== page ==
Next, the second face of the wafer typically is processed to form appropriate conductive features thereon. Exemplary features are shown in FIG. 2, wherein 22 is an annular conductor surrounding the opening in the well bottom, 27 is a linear conductor connecting bonding pads 23 on the second face, and 21 is a linear conductor connecting 22 and 27. Bonding pad 24 on the second face is connected by means of conductor 20 to bonding pad 26 on the bottom of the well. Bonding pads 25 are (optional) spares that are not joined to any conductive feature in this exemplary embodiment, but that provide additional structural support and thermal conduction paths when the assembly is mounted on a substrate. Fiducial marks 28 and 29 are optional alignment features. The conductive features are formed using non-planar lithographic process that comprises vacuum-deposition of Ag2 Se/Gex Se1-x resist (see, for instance, E. Ong et al, SPIE Vol. 394, Optical Microlithography II, pp. 39-48, 1983), selective exposure of the resist layer in a standard contact printer, and development in a tetramethylammonium hydroxide/sodium sulfide bath.
Even though both FIGS. 1 and 2 show an individual body 10, it will be appreciated that the processing up to and including formation of the metallization typically and advantageously is carried out on a wafer containing hundreds or even thousands of potential bodies 10. Such a wafer is then diced by a known technique such that a multiplicity of processed bodies results (exemplarily of approximate dimensions 2×2 mm), of which body 10 of FIG. 2 is representative. It will also be appreciated that the invention is not limited to an assembly comprising one well and one aperture, but instead can be embodied in a variety of designs, including assemblies for coupling a multiplicity of fibers to a multiplicity of opto-electronic devices and comprising a multiplicity of through-apertures and one or more wells.
FIG. 3 schematically shows body 10 in a view that reveals features of the first surface, namely, through-aperture 12, an optional grooves 30. The grooves are advantageously produced by selective etching and will typically enhance the adhesion to the first body of epoxy or other substance used to attach an optical fiber to the body.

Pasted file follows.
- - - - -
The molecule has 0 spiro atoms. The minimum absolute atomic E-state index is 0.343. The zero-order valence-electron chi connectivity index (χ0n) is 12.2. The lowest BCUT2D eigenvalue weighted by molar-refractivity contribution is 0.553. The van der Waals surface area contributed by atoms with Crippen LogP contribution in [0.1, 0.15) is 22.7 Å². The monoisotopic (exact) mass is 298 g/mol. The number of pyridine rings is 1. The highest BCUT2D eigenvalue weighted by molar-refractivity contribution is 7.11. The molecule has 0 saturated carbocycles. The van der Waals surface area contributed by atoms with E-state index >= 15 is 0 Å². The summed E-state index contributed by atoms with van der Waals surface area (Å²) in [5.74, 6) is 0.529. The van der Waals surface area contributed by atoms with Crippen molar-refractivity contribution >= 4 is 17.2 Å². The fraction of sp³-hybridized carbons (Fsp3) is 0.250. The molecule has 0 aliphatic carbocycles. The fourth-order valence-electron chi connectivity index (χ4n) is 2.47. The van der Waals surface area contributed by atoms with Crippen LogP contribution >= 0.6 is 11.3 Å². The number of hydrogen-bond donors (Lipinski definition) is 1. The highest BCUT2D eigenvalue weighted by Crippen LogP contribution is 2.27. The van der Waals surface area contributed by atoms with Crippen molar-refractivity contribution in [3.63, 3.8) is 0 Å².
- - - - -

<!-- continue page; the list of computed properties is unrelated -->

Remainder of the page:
FIG. 4 schematically depicts a body 10, with opto-electronic device 40 (exemplarily a PIN diode) placed face down into the well such that the active area of the device is over the opening in the well bottom, and the device is conductively connected to the conductive means that extend from the second face into the well. Exemplarily, an annular conductor on the front face (as depicted in FIG. 4 this is the lower major surface) of the device 40 is conductively bonded (e.g., by means of solder or epoxy) to the corresponding feature on the bottom of the well, and wire 41 is bonded, by a known technique, to the bonding pad (26 of FIG. 2) and to a metallized region on the back face of the device.
FIG. 5 shows schematically and in cross section a coupling assembly according to the invention, with an opto-electronic device 40 conductively attached to the conductive features on first body 10 in the manner described above, and with an optical fiber 52 maintained in a position adapted for optical communication between the fiber and the opto-electronic device. The fiber is shown to have a stripped back coating 53 and is attached to the first body by adhesive means 51, e.g., epoxy. Other attachment means are known to the art and can be used if desired.
A coupler according to the invention can be assembled in any convenient manner. For instance, the fiber can be inserted into the aperture and adhesively secured to the first body, the opto-electronic device can be placed into the well, be positioned coarsely and temporary electrical connections established. The device can then be energized and its position varied until maximum coupling between fiber and device is attained, upon which the device is permanently secured in the well. For instance, if the device is a detector then radiation of the appropriate wavelength can be coupled into the fiber such that it is guided to the coupling assembly and impinges upon the active region of the device. The position is fine adjusted by maximizing the output of the detector.
In a currently preferred assembly procedure the opto-electronic device is placed, by means of robotic equipment, into the well such that the active region of the device is centered upon the opening in the bottom of the well, and secured to the first body such that electrical contact is established between the annular conductor on the bottom of the well and the corresponding conductor on the front face of the device. The presence of the above referred to optional fiducial marks can aid in the precise placement of the device, such that typically the desired coupling efficiency (exemplarily<2 db coupling loss) can be attained without active alignment of the device.
After completion of the electrical connections to the device (e.g., by wire bonding) and mounting of the assembly on an appropriate substrate an appropriately prepared (e.g., cleaved and/or polished) stripped end of an optical fiber is inserted into the aperture and secured to the first body such that the axis of the secured end of the aperture is substantially parallel to the axis of the aperture. Optionally, it is possible to introduce index matching material between the end of the fiber and the front face of the device.